Murray, Patrick, DeLeo are casino NIMBYs
Beacon Hill's "Big Three" all say casinos? "Not in my backyard"
Article | News | | By Andy Metzger, State House News Service
The state's three top leaders all say NIMBY on casinos in their hometowns. SHNS photos.
Beacon Hill's "Big Three" - the state's most powerful forces behind enactment of the 2011 expanded gaming law - are of like minds in disapproving of hypothetical casino proposals in their hometowns.
"No," Senate President Therese Murray told the News Service Monday when asked if she would approve of a casino in Plymouth. "Plymouth doesn't' need a casino. It's a historic destination."
On her way to an event after attending a Hanukkah menorah lighting, Murray declined to expand on her answer.
A seaside town south of Boston, Plymouth was home to one of the country's oldest European settlements, founded by the pilgrims and led by William Bradford.
Echoes comments by Governor and House Leader
Gov. Deval Patrick had a similar answer when asked by a radio caller whether he would approve of a casino in Richmond, the far-western town where his Sweet P Farm is located.
"I would vote against it personally," Patrick said in November.
House Speaker Robert DeLeo said his hometown of Winthrop doesn't have the space for a casino.
"I don't know about Winthrop. Winthrop doesn't have enough space, so let me just put that right out there. If Winthrop was in another location and we had enough space, I'd say so," DeLeo said.
Winthrop has been designated a surrounding community by Suffolk Downs, the racetrack where DeLeo's father worked, which is hoping to build a casino in Revere, next door, after East Boston rejected the proposal. The Mass. Gaming Commission is weighing the split verdict and plans for a Revere-only casino.
Not In Martha's Vineyard either
On Monday, Patrick sued to block the Aquinnah Wampanoag's plans to build a casino on Martha's Vineyard outside of the regulatory process established by the state law.
The gaming law provided authority to cities and towns to determine whether to allow a casino or not. Developers have to first secure an agreement that would then be ratified or rejected by voters.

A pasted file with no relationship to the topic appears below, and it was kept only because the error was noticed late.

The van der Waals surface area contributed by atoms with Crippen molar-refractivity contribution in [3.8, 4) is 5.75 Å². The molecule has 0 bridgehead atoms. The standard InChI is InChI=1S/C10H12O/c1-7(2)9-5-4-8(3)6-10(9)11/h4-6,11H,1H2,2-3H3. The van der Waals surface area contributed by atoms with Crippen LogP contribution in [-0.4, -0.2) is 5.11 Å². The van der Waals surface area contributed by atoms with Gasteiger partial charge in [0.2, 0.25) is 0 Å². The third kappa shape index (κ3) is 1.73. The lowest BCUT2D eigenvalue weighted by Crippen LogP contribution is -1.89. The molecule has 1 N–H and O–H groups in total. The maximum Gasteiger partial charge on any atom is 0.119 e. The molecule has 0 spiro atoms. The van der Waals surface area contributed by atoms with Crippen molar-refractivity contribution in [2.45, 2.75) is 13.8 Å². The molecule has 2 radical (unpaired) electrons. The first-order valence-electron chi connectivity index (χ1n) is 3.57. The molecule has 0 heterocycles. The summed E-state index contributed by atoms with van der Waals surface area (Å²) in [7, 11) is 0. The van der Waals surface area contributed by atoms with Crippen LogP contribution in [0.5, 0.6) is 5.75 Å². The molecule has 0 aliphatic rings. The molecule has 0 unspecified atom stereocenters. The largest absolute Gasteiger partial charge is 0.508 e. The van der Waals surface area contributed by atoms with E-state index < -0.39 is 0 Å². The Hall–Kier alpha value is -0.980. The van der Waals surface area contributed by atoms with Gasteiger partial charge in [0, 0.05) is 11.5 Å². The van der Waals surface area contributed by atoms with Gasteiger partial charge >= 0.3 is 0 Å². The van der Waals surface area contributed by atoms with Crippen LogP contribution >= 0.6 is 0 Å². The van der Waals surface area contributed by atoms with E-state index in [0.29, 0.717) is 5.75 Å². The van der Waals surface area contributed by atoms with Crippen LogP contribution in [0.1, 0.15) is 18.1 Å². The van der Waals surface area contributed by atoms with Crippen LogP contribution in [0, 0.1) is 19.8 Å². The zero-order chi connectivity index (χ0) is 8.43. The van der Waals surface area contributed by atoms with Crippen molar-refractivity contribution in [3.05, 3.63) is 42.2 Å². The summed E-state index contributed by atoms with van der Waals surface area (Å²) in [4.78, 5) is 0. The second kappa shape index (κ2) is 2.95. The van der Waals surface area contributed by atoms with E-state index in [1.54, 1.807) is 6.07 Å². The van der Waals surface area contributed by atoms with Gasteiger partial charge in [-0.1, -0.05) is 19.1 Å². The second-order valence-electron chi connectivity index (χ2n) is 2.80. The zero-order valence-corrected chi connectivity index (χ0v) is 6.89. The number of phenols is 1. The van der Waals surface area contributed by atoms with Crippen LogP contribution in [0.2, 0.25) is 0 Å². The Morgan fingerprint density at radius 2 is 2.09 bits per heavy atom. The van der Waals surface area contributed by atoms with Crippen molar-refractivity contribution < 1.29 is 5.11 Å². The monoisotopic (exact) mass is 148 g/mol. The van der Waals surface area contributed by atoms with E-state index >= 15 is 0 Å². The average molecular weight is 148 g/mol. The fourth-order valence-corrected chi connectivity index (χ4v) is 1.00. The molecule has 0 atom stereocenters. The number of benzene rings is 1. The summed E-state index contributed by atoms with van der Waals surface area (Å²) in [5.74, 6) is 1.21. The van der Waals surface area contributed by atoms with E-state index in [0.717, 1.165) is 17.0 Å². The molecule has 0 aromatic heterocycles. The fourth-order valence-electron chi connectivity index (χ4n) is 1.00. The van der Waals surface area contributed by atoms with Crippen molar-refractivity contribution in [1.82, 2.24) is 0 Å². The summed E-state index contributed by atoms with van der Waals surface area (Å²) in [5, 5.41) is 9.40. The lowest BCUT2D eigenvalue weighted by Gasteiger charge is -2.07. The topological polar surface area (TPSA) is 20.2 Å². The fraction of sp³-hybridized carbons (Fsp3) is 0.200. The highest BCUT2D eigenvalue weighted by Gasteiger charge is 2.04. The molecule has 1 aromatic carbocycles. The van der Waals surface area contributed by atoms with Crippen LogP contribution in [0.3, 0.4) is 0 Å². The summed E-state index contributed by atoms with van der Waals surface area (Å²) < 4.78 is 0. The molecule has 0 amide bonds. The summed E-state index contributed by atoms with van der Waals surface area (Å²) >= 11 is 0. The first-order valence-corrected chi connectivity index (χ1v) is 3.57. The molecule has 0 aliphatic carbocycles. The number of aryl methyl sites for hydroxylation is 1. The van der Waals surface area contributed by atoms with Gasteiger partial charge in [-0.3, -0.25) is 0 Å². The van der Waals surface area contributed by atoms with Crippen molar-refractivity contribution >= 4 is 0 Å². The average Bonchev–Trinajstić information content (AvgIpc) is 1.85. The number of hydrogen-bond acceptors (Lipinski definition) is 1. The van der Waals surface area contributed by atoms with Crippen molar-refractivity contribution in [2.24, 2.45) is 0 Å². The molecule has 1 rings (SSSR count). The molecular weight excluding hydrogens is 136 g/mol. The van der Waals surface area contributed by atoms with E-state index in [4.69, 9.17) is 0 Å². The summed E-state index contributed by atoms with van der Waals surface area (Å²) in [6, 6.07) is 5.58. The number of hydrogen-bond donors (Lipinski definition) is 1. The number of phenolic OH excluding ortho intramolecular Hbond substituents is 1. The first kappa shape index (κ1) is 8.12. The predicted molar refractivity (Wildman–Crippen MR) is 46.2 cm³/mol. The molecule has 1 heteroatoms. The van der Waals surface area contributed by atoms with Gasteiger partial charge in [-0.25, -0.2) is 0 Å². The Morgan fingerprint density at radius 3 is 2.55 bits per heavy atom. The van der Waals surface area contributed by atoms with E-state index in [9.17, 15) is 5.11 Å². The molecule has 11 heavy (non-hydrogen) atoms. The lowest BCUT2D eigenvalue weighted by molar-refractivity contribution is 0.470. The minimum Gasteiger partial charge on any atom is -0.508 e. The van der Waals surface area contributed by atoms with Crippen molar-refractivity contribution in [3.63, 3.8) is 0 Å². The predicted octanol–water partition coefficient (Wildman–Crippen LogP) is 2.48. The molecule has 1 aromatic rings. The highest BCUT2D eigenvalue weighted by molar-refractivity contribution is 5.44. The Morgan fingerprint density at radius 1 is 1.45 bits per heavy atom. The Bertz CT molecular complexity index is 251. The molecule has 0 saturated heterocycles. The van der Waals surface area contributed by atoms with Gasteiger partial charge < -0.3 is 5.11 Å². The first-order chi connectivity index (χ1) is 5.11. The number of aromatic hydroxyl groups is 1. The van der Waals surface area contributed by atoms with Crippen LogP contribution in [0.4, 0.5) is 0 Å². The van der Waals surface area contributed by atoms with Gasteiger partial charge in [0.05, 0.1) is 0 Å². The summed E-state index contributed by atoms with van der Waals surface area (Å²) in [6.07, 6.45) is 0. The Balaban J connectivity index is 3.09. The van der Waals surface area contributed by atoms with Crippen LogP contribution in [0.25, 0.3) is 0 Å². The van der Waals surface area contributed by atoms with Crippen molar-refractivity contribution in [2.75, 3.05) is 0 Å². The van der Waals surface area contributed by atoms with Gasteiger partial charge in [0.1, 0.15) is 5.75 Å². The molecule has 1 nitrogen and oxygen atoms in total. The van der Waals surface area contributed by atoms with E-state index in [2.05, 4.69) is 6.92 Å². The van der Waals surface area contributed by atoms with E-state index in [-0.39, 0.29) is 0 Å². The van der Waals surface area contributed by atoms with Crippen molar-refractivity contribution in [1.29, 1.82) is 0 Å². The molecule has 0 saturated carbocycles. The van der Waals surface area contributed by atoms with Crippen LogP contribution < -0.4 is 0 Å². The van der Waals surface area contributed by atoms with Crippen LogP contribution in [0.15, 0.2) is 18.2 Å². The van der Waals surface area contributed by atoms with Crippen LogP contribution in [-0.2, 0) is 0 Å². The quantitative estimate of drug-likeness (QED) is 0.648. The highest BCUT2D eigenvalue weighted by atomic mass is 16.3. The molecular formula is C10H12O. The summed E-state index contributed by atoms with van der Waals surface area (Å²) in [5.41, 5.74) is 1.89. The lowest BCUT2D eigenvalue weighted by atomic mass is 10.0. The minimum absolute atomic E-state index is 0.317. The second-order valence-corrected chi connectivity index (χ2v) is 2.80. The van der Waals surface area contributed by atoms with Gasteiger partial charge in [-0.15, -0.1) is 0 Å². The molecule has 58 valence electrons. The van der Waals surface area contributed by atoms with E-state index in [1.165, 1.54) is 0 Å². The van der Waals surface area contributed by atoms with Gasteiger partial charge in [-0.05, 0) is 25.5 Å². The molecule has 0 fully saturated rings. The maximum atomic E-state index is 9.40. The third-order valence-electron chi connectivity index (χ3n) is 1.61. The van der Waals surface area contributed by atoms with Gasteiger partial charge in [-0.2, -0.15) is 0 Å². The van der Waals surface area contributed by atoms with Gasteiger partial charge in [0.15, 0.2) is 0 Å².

Patrick, Murray and DeLeo were prime pushers for the Casino Bill
Patrick signed the gaming bill into law Nov. 22, 2011 after DeLeo and Murray pushed casino bills through their respective branches. DeLeo's predecessor, former House Speaker Salvatore DiMasi, strongly opposed casinos. The House reversed its position on casinos once DeLeo became the speaker.
After voters in several communities rejected proposals for gambling facilities within their borders, the state has just a handful of proposals still in the mix for three available casino licenses.
Gaming Commission Chairman Stephen Crosby said over the weekend that it could be three more years before the state's first casino opens its doors.
"No" votes culled the field of contenders for casino licenses in the east and west to an MGM project in Springfield, a Wynn Resorts proposal in Everett and the Suffolk Downs bid. In the southeast, the Mashpee Wampanoag are seeking to build a tribal casino in Taunton while KG Enterprises has submitted an application to build a casino in New Bedford should the region be opened up to commercial bids.
Licensing of a slots parlor is down to a Cordish Companies bid in Leominster, a Penn National proposal at the Plainridge Racecourse in Plainville, and a group seeking to redevelop the old Raynham Park dog track into a slots parlor.